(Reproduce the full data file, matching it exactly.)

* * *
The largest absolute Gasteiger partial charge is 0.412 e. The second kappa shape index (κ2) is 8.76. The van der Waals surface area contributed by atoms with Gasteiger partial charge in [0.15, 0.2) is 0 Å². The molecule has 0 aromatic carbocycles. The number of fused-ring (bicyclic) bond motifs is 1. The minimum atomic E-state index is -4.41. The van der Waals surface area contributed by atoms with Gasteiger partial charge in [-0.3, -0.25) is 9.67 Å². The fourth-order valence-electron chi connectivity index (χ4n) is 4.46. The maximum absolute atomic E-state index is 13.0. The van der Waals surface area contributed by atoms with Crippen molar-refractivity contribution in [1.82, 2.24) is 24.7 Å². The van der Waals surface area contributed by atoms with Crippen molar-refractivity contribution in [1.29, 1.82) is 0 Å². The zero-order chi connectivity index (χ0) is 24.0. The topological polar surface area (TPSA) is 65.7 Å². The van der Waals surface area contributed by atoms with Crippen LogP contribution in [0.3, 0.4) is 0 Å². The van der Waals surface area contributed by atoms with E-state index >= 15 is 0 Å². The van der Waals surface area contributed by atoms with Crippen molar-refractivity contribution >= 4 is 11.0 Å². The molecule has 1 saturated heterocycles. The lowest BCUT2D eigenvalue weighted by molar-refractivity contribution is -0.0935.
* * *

The largest absolute Gasteiger partial charge is 0.412 e. The second kappa shape index (κ2) is 8.76. The van der Waals surface area contributed by atoms with Gasteiger partial charge in [0.15, 0.2) is 0 Å². The molecule has 0 aromatic carbocycles. The number of fused-ring (bicyclic) bond motifs is 1. The minimum atomic E-state index is -4.41. The van der Waals surface area contributed by atoms with Gasteiger partial charge in [-0.3, -0.25) is 9.67 Å². The fourth-order valence-electron chi connectivity index (χ4n) is 4.46. The maximum absolute atomic E-state index is 13.0. The van der Waals surface area contributed by atoms with Crippen molar-refractivity contribution in [1.82, 2.24) is 24.7 Å². The van der Waals surface area contributed by atoms with Crippen molar-refractivity contribution in [1.29, 1.82) is 0 Å². The zero-order chi connectivity index (χ0) is 24.0. The topological polar surface area (TPSA) is 65.7 Å². The van der Waals surface area contributed by atoms with Crippen LogP contribution in [0.3, 0.4) is 0 Å². The van der Waals surface area contributed by atoms with E-state index >= 15 is 0 Å². The van der Waals surface area contributed by atoms with Crippen molar-refractivity contribution >= 4 is 11.0 Å². The molecule has 1 saturated heterocycles. The lowest BCUT2D eigenvalue weighted by molar-refractivity contribution is -0.0935.